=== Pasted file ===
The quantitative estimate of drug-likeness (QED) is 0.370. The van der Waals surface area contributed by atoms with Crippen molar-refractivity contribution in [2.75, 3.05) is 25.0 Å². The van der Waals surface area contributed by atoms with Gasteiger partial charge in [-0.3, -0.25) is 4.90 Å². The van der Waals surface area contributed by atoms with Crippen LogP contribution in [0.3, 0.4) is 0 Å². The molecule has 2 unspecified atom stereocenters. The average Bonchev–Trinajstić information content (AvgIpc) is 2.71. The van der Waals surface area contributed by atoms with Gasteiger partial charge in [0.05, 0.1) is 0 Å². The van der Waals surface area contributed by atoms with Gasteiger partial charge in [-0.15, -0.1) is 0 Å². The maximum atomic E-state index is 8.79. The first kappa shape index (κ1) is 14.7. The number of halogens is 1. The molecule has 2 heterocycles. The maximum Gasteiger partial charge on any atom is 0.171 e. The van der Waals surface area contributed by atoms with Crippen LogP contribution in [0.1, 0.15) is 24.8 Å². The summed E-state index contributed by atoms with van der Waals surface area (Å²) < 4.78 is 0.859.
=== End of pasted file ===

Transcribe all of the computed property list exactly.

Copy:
The quantitative estimate of drug-likeness (QED) is 0.370. The van der Waals surface area contributed by atoms with Crippen molar-refractivity contribution in [2.75, 3.05) is 25.0 Å². The van der Waals surface area contributed by atoms with Gasteiger partial charge in [-0.3, -0.25) is 4.90 Å². The van der Waals surface area contributed by atoms with Crippen LogP contribution in [0.3, 0.4) is 0 Å². The molecule has 2 unspecified atom stereocenters. The average Bonchev–Trinajstić information content (AvgIpc) is 2.71. The van der Waals surface area contributed by atoms with Gasteiger partial charge in [0.05, 0.1) is 0 Å². The van der Waals surface area contributed by atoms with Gasteiger partial charge in [-0.15, -0.1) is 0 Å². The maximum atomic E-state index is 8.79. The first kappa shape index (κ1) is 14.7. The number of halogens is 1. The molecule has 2 heterocycles. The maximum Gasteiger partial charge on any atom is 0.171 e. The van der Waals surface area contributed by atoms with Crippen LogP contribution in [0.1, 0.15) is 24.8 Å². The summed E-state index contributed by atoms with van der Waals surface area (Å²) < 4.78 is 0.859.